Leadership Means High Ethical Standards

November 2008

 
Pressures to excel in business come from everywhere and from time to time some of our business leaders find it expedient to take shortcuts that are unethical and potentially illegal.  Moving down this path inevitably leads to disaster.  They all get caught sooner or later---and it is usually sooner.

These names probably ring a bell or maybe turn your stomach---Dennis Kozlowski, Andrew Fastow, Jeff Skilling, Richard Scrushy, the Rigases, Bernie Ebbers, etc.  For whatever reasons they all disregarded basic ethics, violated the law and are now in jail.  I, for one, am mad!  I hope these criminals spend a long time behind bars.

Business leaders are frequently critical of the media for focusing on negative news that so often makes us look so bad in the eyes of the public. We should come to the reality that without the media putting the bad news in our face so frequently we sure would not be as focused today on raising the bar on business ethics. Negative publicity has a way of inspiring us to strive for improvements that will keep us off the front pages.  Hence, I have a feeling there is a growing movement among business leaders to achieve higher levels of integrity.

Good leaders embrace the highest level of ethical behavior.  First rate leaders do not bend in the face of temptation to take shortcuts. In my forty plus years in business including more than a decade as the CEO of a public company it has never been clearer that ethical leadership is the only path to long term success.

Pressures to excel in business come from many sources---from bosses, stockholders, competitors and even from competitive peers inside the organization. It is easy be pushed or push yourself into making a “panic decision.”  It is easy to blame someone for dropping the ball and then firing that person without really understanding the facts.  My experience is that almost everyone strives to do the job well and when something goes wrong our ethical obligation is to understand the facts. In most cases a clear understanding of the facts coupled with good coaching by leadership provide the best results.  Employees learn every day on the job and leaders are frequently too quick to let that knowledge go elsewhere.

Pressures to take shortcuts are often self-initiated in a quest to show results or by an ambition to get ahead. A little shortcut when bending this rule or exaggerating something else or making a minor adjustment seems so minor the first time.  But over a longer period the little rule benders grow and before you know it you are trapped by your own web. You always get caught --- by the accountants, the auditors, and the security people or, most likely, you get turned in by your co-worker who has at least a slightly higher sense of integrity.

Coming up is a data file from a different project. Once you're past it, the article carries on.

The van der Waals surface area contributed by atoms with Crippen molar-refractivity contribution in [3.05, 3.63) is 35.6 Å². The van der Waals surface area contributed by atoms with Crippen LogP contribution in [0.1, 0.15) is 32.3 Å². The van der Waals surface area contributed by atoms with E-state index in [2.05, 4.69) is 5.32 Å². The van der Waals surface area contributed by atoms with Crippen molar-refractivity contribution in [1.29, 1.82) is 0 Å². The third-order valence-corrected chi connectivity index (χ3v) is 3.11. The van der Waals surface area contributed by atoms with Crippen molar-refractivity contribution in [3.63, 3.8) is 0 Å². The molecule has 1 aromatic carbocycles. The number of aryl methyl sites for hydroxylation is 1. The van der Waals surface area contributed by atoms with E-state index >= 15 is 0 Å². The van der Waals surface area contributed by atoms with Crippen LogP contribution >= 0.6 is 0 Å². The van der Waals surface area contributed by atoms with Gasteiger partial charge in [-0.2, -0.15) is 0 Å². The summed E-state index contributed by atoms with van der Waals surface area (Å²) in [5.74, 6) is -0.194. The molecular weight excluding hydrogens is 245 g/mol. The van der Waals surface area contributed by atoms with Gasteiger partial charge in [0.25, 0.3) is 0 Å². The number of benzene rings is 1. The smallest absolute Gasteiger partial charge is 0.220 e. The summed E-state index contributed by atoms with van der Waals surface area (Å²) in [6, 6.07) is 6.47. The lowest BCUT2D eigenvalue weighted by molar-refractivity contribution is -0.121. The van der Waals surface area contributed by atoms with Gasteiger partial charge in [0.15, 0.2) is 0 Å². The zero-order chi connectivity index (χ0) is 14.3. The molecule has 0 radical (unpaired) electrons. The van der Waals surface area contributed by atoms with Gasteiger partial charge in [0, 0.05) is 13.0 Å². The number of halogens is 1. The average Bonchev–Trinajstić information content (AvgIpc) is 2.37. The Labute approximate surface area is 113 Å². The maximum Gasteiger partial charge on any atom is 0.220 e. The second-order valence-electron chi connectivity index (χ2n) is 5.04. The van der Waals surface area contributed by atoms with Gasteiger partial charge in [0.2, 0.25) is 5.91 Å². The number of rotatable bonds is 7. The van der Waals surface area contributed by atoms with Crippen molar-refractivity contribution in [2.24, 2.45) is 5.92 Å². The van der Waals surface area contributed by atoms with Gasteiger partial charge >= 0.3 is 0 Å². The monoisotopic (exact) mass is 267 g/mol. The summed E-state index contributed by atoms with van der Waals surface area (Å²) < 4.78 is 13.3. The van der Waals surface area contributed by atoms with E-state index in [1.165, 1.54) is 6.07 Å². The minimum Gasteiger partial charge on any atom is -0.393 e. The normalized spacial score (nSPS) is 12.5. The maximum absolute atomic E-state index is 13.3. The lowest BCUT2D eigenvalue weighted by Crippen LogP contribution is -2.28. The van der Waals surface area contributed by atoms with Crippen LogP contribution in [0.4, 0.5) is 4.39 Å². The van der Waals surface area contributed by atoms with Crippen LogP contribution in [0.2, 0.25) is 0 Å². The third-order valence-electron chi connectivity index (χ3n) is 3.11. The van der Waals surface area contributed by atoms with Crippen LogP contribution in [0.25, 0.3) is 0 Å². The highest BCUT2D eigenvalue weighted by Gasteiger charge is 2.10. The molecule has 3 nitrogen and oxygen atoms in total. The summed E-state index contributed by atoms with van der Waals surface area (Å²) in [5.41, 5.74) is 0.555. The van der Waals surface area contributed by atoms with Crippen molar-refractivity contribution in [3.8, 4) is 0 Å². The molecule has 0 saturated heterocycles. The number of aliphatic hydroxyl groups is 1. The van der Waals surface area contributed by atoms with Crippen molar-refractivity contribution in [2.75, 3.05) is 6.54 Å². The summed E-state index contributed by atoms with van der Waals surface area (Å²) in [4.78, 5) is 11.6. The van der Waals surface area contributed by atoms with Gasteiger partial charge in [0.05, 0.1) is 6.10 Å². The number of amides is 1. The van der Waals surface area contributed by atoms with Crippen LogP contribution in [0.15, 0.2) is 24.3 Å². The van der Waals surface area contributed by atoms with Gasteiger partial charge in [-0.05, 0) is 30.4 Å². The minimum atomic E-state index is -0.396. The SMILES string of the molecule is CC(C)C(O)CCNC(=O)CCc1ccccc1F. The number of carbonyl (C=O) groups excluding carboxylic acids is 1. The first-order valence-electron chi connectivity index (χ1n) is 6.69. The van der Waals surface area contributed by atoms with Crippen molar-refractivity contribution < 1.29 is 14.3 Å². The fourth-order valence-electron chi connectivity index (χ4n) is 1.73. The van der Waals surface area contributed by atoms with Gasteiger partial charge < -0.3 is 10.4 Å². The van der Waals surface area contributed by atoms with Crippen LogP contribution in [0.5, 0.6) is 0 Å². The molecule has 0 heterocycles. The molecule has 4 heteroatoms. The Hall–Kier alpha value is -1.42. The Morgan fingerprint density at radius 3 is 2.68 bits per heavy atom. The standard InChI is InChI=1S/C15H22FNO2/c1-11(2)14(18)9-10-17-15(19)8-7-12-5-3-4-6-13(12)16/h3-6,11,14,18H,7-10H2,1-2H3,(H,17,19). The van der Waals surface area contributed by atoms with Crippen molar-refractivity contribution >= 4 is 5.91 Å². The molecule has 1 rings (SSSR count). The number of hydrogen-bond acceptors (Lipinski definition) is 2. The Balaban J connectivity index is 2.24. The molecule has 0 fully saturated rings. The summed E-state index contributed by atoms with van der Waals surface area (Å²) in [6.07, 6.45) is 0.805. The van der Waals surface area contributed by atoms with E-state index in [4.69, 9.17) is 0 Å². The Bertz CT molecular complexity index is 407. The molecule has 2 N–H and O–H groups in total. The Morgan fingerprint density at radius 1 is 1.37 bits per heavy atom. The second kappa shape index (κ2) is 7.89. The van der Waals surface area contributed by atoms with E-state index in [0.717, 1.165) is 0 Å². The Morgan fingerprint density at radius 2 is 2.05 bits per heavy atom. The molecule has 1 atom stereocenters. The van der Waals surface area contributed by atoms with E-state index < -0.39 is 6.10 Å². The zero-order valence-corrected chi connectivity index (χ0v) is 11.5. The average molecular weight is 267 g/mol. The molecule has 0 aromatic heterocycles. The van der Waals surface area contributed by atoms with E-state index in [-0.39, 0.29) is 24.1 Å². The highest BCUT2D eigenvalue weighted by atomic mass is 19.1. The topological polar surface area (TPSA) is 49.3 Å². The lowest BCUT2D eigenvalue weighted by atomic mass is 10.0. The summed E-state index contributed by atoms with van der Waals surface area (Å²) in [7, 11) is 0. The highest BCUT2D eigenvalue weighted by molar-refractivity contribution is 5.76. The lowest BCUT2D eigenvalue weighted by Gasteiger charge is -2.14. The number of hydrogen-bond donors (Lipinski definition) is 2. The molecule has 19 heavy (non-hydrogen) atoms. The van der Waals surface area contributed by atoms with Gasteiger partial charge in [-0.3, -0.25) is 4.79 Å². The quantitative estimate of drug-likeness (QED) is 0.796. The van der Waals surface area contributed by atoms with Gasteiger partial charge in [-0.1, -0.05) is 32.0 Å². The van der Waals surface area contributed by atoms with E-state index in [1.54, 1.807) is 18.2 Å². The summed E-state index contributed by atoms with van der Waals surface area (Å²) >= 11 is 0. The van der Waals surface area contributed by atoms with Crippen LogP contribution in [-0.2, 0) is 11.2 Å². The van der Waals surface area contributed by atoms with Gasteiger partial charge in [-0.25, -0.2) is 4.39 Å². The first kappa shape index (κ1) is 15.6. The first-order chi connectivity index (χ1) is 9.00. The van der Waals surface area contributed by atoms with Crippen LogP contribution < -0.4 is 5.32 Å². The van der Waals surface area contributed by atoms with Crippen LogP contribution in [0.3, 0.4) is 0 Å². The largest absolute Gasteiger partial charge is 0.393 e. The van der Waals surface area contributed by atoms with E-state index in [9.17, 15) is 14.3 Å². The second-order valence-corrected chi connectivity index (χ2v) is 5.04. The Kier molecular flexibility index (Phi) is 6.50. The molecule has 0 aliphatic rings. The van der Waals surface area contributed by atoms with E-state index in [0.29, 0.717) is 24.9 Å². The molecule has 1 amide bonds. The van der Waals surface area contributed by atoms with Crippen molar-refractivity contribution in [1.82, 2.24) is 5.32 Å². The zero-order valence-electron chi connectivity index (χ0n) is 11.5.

Some of our leaders can become overconfident to the point that they begin to believe that “they know it all.”  They begin to see in their own results a sense of infallibility and then make decisions on that basis. Over time they become more and more isolated because they don’t listen. Separated from reality these leaders have it all come falling down when they are forced to face reality --- a reality that usually results in a personal crisis.

Business leaders have an obligation to their constituents---customers, employees, suppliers, stockholders, etc. ---to operate in a way that is right and just for all.  If behavior is unethical, business relationships deteriorate and in the long term all will go bad. It is incumbent on our business leaders to act in an ethical way and continually talk about the importance of ethics in the business world.  

We---our community and our nation---need a passionate drive to rebuild the ethical leadership skills of our managers and executives. We need a drive to raise the ethical bar for business leaders. The United States sets the world standard for ethical business leadership.  It is time for reawakening.  Or, more likely, we are in the midst of that reawakening.

First-rate business leaders set the direction, set the moral compass and do everything possible to assure the success of the leadership team and the entire organization. The really good business leaders act personally and professionally with the highest degree of integrity because they know that is the only path to long term success.

It is very simple. Violate the basic rules of business integrity and conduct and you loose! There is absolutely no room for a lack of ethics among any of our leaders.


Joe Scarlett is the retired chairman of Tractor Supply Company and the founder of the Scarlett Leadership Institute. He can be reached at
joe@scarlettleadership.com.

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